The Great Sunflower Project

Help determine the health of urban bees with a citizen science experiment called the Great Sunflower Project. It’s simple and free. Just register at the Great Sunflower Project website and you’ll be sent a package of wild annual sunflower seeds (Helianthus annuus). Twice a month you’ll get an email to remind you to time how long it takes for five bees to visit your sunflowers.

Sounds like it has drinking game potential, though that might lead to inaccurate results . . .

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5 Comments

  1. Dear Erik and Kelly, I happened upon your blog when I was searching for DIY self watering containers. I loved the style of the video and I love the irreverent tone of the writing. I would love to see more of the garden. My wife however has tolerated my wanting to have more of a homestead life. She tolerated me getting my chickens (lovely little bantam hens who have yet to produce an egg between them) and me digging up the backyard to put in raised beds. I think she would just want things to be more aesthetically pleasing. She understands about the benefits to the environment and healthier lifestyle but she would like it to be less jungle and more Martha Stewart. Would love any ideas.

  2. Hello Silverlake neighbors!
    Thank you for the sunflower post. We are excited to start are bee watching this summer.
    -Your friendly Highland Park neighbors

  3. jeff c-

    I’ve been meaning to post some photos of our garden as a whole and will do so soon when I get back from Texas. Some random thoughts:

    1. I still struggle with high aesthetic expectations caused, I think, by seeing too many “garden porn” spreads in magazines and books (i.e. Martha). We ain’t professionals around the Homegrown Evolution garden. Sometimes it looks good and sometimes it’s downright ugly (especially in hot and dry August). However, I will say that our ongoing experiment in edible/useful landscaping always looks better than the alternative: a sickly lawn wilting under the blazing Southern California sun. If you’ve got a “jungle”, I’d say that sounds like a good thing–at least your plants are thriving.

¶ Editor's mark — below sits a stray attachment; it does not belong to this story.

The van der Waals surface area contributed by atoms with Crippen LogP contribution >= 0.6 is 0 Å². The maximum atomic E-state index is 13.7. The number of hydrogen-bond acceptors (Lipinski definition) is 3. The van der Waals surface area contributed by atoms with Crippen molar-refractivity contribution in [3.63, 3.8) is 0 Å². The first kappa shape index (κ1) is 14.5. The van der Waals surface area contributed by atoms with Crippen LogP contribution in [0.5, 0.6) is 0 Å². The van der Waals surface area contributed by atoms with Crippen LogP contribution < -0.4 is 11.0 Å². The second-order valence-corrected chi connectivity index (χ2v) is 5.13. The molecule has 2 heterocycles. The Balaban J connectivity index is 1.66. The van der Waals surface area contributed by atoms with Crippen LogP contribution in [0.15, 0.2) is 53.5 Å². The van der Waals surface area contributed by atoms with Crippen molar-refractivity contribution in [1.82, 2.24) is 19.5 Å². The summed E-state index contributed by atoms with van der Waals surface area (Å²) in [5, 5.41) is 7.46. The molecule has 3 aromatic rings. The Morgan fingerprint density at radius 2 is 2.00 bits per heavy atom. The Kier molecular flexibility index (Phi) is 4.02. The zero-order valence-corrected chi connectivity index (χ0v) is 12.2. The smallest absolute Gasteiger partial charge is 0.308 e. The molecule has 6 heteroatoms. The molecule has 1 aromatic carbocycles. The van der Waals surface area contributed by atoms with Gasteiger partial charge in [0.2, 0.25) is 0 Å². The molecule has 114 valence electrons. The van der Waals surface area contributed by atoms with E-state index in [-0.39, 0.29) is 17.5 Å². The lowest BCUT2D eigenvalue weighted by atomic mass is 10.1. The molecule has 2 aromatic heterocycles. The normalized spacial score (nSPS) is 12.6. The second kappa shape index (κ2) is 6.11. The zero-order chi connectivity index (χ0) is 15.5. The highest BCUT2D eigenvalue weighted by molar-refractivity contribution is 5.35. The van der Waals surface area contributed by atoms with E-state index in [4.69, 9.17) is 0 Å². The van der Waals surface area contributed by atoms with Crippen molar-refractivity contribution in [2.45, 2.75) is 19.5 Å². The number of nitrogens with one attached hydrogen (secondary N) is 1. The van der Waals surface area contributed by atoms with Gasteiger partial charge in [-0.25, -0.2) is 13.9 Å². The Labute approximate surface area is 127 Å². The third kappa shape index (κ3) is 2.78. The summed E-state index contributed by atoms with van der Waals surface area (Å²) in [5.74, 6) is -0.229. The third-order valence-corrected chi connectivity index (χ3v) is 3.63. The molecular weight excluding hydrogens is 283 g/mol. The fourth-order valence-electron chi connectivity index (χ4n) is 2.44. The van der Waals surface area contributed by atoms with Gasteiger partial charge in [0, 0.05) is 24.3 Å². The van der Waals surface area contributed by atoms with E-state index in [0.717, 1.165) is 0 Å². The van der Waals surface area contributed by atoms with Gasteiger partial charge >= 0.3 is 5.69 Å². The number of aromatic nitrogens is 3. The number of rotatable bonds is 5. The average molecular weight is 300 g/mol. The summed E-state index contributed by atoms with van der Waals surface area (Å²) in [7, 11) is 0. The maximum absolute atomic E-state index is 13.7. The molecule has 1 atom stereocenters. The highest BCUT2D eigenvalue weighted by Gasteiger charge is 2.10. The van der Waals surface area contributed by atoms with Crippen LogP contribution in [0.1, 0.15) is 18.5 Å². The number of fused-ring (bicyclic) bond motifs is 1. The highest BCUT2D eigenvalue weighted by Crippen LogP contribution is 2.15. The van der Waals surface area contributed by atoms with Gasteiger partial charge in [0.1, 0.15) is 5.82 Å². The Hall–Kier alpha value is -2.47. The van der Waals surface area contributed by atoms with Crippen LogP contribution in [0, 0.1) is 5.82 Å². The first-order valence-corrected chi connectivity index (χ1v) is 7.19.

2. I don’t know where you live Jeff, but odds are there is a non-profit organization that offers low cost vegetable gardening classes. I wish that I had sought out mentors sooner.

    3. Edible perennials are the holy grail of edible landscaping. Three of my favorite plants for our climate are the artichoke, the cardoon, and the prickly pear cactus. They are hardy, provide food, and are aesthetically pleasing. If you’re in the northwest the blueberry plant comes to mind as an attractive edible perennial.

    4. Some attractive annuals–mustard greens, kale, sweat peas, pole beans on a trellis or teepee, cabbage, swiss chard. I’m sure our readers can suggest some more. Contrasting colors, say the dark mustard greens next to bright green lettuce look good as does contrasting shapes, say pole beens climbing a trellis next to a big, round cabbages. Mix in some flowers to attract bees and provide color.

    4. Mulch. Mulch is good for your plants, conserves water and can make things look neater.

    Erik

  4. I finally have bumblebees- ok a single all black bumblebee- in my garden now that it is filled with giant vollunteer sunflowers

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